That’s the ticket. Let’s get a great project management tool that will help us get everything done faster. We’ll complete all our projects quicker and finally deliver more of them on time!
If we increase productivity then we will get things done faster! Or will we? Jason Borenstein addressed this curious question in Work Life in the Robotic Age, Communications of the ACM, July 2010:
Ruth Schwartz Cowan recognized years ago that the introduction of electronic devices in the home did not free women from the burden of doing household chores. As Cowan states, “What a strange paradox that in the face of so many labor-saving devices, little labor appears to have been saved!”
The common intuition here is that if a person is given something that is labor saving then we will have more time. The fallacy here is what I call the Benson Bylaw which is that many people regularly work at a quality deficit. When given the ability to do more, people then take as much time doing the same job as they had in the past but now doing it more completely.
I lived through the great Integrated Computer Aided Software Environment (ICASE) era of the 90s. This is where we would get software development tools that would practically do the work for us. The great need, as it always seemed to be, was to get projects to deliver on time. Since ICASE was going to do so much of the work for us, we would start delivering our projects on time. It didn’t happen that way, at least not where I was. What did happen, however, was almost as earth shattering as if we did suddenly deliver on time. What happened? The quality of the software improved dramatically. What we did do, we did better, but not necessarily significantly faster.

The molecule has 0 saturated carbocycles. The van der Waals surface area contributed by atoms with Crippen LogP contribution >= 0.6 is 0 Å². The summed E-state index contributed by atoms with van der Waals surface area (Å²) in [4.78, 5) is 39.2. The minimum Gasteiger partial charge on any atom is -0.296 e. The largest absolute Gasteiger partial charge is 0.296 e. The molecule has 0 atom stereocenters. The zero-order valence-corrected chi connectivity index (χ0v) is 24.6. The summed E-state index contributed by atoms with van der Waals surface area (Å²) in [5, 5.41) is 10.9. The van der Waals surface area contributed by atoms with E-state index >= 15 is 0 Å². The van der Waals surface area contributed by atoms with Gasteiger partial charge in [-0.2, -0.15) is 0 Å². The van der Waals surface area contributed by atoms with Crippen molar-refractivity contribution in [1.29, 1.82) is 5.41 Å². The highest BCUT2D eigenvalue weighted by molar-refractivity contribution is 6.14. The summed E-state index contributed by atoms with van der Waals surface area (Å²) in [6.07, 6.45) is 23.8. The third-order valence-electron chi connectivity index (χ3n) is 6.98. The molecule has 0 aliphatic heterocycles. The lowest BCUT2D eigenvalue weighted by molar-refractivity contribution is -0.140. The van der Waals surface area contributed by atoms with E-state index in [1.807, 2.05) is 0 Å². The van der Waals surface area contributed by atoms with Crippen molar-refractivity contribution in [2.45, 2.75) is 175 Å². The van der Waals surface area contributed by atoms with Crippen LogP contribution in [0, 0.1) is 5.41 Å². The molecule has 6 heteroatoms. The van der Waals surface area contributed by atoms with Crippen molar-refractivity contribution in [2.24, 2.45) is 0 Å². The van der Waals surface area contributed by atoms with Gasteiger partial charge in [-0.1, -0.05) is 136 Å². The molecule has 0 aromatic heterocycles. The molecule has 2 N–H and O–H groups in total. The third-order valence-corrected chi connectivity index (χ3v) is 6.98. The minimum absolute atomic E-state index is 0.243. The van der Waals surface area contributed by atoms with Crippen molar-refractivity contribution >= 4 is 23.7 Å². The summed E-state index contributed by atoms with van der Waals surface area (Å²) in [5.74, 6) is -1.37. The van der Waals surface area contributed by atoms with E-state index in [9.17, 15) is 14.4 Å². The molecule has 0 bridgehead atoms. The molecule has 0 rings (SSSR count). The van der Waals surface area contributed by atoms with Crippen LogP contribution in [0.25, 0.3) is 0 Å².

Now wait a minute. If we can do the same work in less time then clearly the total time to complete the project should be less. What were those people with the expensive ICASE tools doing? Was Parkinson’s Law having an impact? Were they just filling up the available time saved by automation? Clearly no. The quality improvement showed where the extra effort was going. Why did they do that? Why didn’t they just complete their efforts earlier when given the means? The Benson Bylaw, of course.
People would very much prefer to do a good job. They will however, being good troops and wanting to be team-players as well as keep their jobs, do the best work they can in the time given them. There is a simple way to test this. Give a team the needed amount of time (and no more) and they will deliver on time and with good quality.
I’ve done this “experiment” on teams in the federal government, US military, international military and the commercial world. If an organization had a consistent track record of not completing projects on time we then looked at past projects, computed the average time it was actually taking to complete the projects and then gave the next team the average project time to do their project. These projects were the types that were repeated regularly such as software maintenance, software development and consumer electronics development. One characteristic of these projects — even as no two projects were exactly alike and many were very different — was that the average time to actually complete a project was longer than any past project’s “approved” schedule.